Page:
The Porta della Carta, Venice, Ducal palace.

Charlemagne crowned emperor by Pope Leo III.

Ancient view of Constantinople and the Dardanelles, Venice, 1687.

Byzantine and Lombard Italy.

Venice and the Dalmatian Coast in the tenth century.

Gonfalon of the Republic of St. Mark.

The Doge Enrico Dandolo and the Crusaders swear fidelity into the basilica of St Mark (detail). Saraceni-Leclerc, Venice, Ducal Palace, Hall of the Great Council.

Coat of arms of the Doge Pietro Polani.

Hall of the Maggior Consiglio, Venice, Ducal Palace.

Senate Lounge, Venice, Ducal Palace.

The ducat grosso in silver.

Golden ducat of the therteenth century.

Militar galley.

Battle of Agnadello with arrayments.
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immagine didascalia

The Porta della Carta, Venice, Ducal palace.


immagine didascalia

Charlemagne crowned emperor by Pope Leo III.


immagine didascalia

Ancient view of Constantinople and the Dardanelles, Venice, 1687.


immagine didascalia

Byzantine and Lombard Italy.


immagine didascalia

Venice and the Dalmatian Coast in the tenth century.


immagine didascalia

Gonfalon of the Republic of St. Mark.


immagine didascalia

The Doge Enrico Dandolo and the Crusaders swear fidelity into the basilica of St Mark (detail). Saraceni-Leclerc, Venice, Ducal Palace, Hall of the Great Council.


immagine didascalia

Coat of arms of the Doge Pietro Polani.


immagine didascalia

Hall of the Maggior Consiglio, Venice, Ducal Palace.


immagine didascalia

Senate Lounge, Venice, Ducal Palace.


immagine didascalia

The ducat grosso in silver.


immagine didascalia

Golden ducat of the therteenth century.


immagine didascalia

Militar galley.


immagine didascalia

Battle of Agnadello with arrayments.


The formation of State of a special nature

The transformation of the lagoon area into a state of growing importance during the last years of the Roman Empire and the early Middle Ages was a complex and long process .
It involved overturning the old status quo, turning a “marginal” area into a body that, within the space of just a few centuries, became one of the great European powers.

The first phase of development of the city and the Venetian state took place during some very unsettled times: the origins of Venice date back to the time of the Lombard invasion in 568, when the lagoons were still part of the Byzantine Empire, although the rest of Italy was experiencing the gradual expansion of the Lombard kingdom and then, in 774, the final conquest by  Charlemagne.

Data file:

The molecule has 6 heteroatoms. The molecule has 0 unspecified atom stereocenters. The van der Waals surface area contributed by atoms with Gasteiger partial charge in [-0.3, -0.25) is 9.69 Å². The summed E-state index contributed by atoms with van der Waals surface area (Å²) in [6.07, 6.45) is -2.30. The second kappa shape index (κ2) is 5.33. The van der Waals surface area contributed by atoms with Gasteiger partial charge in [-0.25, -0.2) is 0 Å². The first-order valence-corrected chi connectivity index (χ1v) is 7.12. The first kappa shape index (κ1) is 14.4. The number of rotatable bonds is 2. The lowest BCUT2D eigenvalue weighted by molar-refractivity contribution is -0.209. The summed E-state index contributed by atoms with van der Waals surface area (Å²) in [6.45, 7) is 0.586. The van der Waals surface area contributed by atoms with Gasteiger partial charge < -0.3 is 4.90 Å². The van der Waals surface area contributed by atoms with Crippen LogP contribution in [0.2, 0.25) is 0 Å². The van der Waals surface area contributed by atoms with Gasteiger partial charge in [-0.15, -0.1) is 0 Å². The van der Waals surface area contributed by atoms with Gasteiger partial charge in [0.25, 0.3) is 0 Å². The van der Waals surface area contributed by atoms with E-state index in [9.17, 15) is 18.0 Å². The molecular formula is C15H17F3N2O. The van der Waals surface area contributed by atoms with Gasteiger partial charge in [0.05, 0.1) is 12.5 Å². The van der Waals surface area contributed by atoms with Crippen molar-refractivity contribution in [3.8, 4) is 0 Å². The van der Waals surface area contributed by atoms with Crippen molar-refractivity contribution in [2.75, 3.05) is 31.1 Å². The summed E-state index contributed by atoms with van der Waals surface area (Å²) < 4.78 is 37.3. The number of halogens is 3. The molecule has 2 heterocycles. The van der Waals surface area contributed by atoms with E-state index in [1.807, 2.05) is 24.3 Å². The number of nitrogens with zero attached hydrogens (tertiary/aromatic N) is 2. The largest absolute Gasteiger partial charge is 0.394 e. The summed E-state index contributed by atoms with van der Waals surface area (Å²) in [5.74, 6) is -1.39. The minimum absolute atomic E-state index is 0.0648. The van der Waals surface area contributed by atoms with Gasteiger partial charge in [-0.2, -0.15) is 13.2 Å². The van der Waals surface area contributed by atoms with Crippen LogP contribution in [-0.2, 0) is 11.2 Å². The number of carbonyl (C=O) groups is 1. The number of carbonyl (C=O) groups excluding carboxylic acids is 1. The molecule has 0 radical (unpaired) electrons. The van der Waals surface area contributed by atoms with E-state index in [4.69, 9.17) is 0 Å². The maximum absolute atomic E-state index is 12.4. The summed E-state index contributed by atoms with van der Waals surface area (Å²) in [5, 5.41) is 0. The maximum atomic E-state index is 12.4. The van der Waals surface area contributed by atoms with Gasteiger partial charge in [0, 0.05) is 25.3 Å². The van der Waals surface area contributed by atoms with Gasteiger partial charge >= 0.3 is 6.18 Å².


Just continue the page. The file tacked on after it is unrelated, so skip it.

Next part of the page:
Throughout this period, the northern Adriatic coast from Grado to Cavarzere (i.e. what would later become the Venetian Dogado ) continued to be tied to Constantinople in its role as a province, though this was in practice becoming more and more estranged from a capital that was irretrievably losing its importance in Italian affairs.

Centuries of subordination for the newly-fledged city of Venice, though it was also to its advantage to be dependent on a far-off power - and therefore less able to interfere – rather than on closer and more intrusive powers. There was a critical moment for Venice in the early 800s when Charlemagne  fought against the Byzantine Empire and the lagoons were almost conquered by the French troops.
This would have led to Venice being re-absorbed into a mainland Western empire and a feudal culture and an end to its maritime development. However, thanks to the outcome of the conflict, Venice remained within the Byzantine sphere and so the whole of the lagoon area enjoyed a significant change in its status quo. In fact, the capital city of the Venetian province was first Aquileia, then Oderzo (both on the mainland), then Eracliana Cittanova (on the edge of the lagoon), followed by Malamocco (along the coast, towards the sea), before finally moving to the islands around Rialto in 810-811, where the city of Venice was slowly forming.

Constantinople’s sovereignty did not mean only important consequences and benefits on a political level: there were also economic, commercial and cultural advantages for Venice too. It was linked to a world that was far more developed and wealthier than the West and mainland Italy, thereby guaranteeing it belonged to a Commonwealth that would also ensure that the positive developments already underway would continue, especially increasingly greater degrees of autonomy.